Give an informal argument for the formulas for the circumference of a circle, area of a circle, volume of a cylinder, pyramid, and cone. Use dissection arguments, Cavalieri’s principle, and informal limit arguments.



This objective is all about developing and deriving the formulas for circumference, area, and volume. We want students to understand the formulas and not just simply use them.







(1) The student will be able to use informal and formal arguments to explain where the circumference, area, and volume formulas come from.

(2) The student will be able to use Cavalieri's Principle to relate volumes of different solids.

(3) The student will be able to use informal limit arguments to discuss the formula for the area of a circle and volume of a pyramid.




Formulas don't just appear... they come from a mathematical foundation. In this objective we build the conceptual understanding of where these formulas come from. Sometimes the development is very clear and in other case our arguments will be a little more informal due to the complexity of its 'proof'.





Regular polygons have always tripped students up. The use of special right triangles and possibly trigonometry are road blocks for those that didn't understand them earlier. Break volume problems into two parts: calculating the base area and then calculating the volume.


Carelessness is paramount in this unit. Too many students get working on prisms and cylinders and become comfortable with the simple formula and then too often forget to take 1/3 of that volume for pyramids and cones.


The trapezoid is the single most confusing area formula that students learn. Take time to derive it and discuss where the variables come from. There is a great activity to help you with this.





The student needs to have had experience with perimeter and area from earlier years. The foundations of area definitely provide essential concepts to build on when looking at volume.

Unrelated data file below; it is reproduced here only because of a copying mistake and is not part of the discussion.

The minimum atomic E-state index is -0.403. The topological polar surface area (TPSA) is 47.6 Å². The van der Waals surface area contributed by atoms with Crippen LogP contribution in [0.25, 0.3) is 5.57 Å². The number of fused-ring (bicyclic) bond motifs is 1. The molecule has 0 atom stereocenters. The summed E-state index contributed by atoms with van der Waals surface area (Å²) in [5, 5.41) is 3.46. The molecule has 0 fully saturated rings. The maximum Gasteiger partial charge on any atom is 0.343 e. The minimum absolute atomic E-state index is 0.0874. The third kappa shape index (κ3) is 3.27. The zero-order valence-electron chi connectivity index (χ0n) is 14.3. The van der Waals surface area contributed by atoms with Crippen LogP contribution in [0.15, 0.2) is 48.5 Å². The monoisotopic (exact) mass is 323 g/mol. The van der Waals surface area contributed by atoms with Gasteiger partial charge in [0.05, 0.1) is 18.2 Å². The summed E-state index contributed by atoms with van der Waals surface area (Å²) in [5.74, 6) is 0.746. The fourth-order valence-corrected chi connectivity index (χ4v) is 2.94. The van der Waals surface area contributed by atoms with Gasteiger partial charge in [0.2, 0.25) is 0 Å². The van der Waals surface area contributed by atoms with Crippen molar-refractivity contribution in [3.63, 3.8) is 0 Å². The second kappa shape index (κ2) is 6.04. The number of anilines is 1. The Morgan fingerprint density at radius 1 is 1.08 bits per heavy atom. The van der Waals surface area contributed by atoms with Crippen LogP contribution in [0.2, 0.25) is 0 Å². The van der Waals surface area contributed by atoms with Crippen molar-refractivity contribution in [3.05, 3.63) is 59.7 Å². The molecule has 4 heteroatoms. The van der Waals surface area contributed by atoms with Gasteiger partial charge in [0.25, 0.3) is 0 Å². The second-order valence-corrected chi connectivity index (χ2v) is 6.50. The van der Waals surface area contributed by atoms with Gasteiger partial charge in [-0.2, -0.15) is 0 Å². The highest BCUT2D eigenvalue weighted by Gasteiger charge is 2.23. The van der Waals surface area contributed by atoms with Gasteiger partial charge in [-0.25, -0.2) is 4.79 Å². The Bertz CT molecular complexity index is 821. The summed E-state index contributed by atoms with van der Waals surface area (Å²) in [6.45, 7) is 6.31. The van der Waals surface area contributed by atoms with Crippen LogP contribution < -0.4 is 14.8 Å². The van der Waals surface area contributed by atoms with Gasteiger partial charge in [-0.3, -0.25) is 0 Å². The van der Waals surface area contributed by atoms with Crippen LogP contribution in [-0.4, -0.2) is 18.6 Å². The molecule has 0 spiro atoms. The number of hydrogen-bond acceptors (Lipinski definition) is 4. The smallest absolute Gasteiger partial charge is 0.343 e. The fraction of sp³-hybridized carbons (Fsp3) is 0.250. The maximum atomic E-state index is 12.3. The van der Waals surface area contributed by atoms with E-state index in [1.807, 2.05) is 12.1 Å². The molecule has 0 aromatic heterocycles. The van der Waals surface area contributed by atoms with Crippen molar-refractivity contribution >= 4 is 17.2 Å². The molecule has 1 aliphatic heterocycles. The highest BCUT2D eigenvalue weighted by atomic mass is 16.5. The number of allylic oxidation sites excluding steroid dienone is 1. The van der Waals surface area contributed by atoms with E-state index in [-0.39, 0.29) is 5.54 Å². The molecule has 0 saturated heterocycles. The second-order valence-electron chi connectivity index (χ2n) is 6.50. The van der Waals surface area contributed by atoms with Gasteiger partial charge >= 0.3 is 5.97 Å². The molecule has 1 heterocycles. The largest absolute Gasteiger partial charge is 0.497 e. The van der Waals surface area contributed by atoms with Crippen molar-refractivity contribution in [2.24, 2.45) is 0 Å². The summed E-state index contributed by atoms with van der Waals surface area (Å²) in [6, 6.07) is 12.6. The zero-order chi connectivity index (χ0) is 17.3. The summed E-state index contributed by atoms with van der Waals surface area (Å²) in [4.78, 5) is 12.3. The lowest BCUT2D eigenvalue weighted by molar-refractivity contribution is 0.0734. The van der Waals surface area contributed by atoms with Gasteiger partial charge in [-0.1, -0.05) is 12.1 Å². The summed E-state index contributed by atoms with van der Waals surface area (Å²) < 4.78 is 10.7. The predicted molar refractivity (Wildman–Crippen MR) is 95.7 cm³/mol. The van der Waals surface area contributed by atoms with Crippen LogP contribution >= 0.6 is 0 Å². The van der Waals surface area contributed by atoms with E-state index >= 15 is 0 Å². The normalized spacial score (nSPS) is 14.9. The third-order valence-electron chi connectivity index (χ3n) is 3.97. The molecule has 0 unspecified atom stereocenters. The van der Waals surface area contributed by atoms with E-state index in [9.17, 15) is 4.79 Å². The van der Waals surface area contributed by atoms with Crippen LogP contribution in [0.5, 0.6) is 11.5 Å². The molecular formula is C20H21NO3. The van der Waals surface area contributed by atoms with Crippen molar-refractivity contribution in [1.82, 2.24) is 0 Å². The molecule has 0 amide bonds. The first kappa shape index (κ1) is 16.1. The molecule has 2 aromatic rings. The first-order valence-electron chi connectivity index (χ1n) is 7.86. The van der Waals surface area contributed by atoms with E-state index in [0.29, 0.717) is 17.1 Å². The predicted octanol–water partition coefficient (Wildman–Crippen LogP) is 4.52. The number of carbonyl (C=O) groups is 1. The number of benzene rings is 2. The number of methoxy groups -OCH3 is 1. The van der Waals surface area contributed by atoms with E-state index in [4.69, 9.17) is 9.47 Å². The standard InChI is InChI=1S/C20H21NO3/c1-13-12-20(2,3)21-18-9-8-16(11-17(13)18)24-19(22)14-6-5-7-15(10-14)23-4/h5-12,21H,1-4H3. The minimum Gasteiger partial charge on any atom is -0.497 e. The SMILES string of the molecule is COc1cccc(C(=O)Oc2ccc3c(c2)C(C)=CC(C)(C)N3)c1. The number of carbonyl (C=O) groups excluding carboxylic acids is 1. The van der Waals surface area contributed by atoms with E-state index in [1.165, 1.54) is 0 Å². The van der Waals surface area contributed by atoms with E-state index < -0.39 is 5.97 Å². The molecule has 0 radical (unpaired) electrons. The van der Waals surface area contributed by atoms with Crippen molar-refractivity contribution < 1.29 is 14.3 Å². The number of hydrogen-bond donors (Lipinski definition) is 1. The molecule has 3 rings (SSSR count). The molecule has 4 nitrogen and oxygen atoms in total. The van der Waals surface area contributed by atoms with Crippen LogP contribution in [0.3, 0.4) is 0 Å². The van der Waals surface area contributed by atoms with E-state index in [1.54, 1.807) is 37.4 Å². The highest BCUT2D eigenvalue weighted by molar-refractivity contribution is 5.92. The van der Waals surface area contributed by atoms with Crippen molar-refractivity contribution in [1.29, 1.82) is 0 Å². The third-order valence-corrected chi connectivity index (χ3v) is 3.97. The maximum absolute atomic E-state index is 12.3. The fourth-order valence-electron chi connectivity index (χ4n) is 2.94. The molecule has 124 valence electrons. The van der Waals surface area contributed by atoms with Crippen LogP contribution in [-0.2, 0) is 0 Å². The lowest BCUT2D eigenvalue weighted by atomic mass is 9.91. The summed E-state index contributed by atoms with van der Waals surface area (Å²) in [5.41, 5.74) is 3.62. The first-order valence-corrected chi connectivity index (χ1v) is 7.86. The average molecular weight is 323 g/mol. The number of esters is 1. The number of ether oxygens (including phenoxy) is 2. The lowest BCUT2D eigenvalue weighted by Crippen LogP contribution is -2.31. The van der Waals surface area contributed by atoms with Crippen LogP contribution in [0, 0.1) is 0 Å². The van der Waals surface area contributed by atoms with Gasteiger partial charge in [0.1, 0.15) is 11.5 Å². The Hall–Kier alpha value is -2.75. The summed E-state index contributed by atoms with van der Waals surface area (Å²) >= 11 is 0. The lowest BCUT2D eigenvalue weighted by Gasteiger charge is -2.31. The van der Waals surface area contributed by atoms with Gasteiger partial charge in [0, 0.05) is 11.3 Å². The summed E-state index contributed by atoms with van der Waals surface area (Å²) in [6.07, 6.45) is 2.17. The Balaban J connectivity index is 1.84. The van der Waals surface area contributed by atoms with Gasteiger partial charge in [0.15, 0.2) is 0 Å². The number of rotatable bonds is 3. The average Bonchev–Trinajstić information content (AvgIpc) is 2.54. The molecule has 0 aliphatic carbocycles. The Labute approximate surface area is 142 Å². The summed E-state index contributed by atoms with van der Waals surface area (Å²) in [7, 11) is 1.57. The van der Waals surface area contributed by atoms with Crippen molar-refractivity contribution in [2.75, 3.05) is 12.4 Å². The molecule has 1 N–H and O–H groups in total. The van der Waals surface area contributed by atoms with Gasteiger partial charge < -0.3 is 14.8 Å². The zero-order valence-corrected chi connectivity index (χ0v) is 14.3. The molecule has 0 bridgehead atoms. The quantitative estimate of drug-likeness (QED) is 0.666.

Area and volume are topics that continue at the next levels. Optimization questions, area under the curve, volume through rotation all come in later math and this objective sets the stage for them.




MY REFLECTIONS (over line l)

I have always loved this unit. I'm not sure what it is... maybe all the diagrams. Over the years I have learned that if a student is able to derive the formula then they are more likely to remember it correctly and USE IT CORRECTLY. I always spend time look at dissection and shearing as ways to visualize area.


While objective spoke only specifically to a few formulas, I have decided to expand that to others because they are essential foundational skills. I'm sure that the objective expects students to know how to work with a regular polygon but it has been my experience that they won't and our earlier work on special right triangles gets a nice review.


I have always used the classic pouring visual to demonstrate the 1/3 relationship between prism and pyramid and between cylinder and cone. It is a very clear and powerful way to informally determining the formula.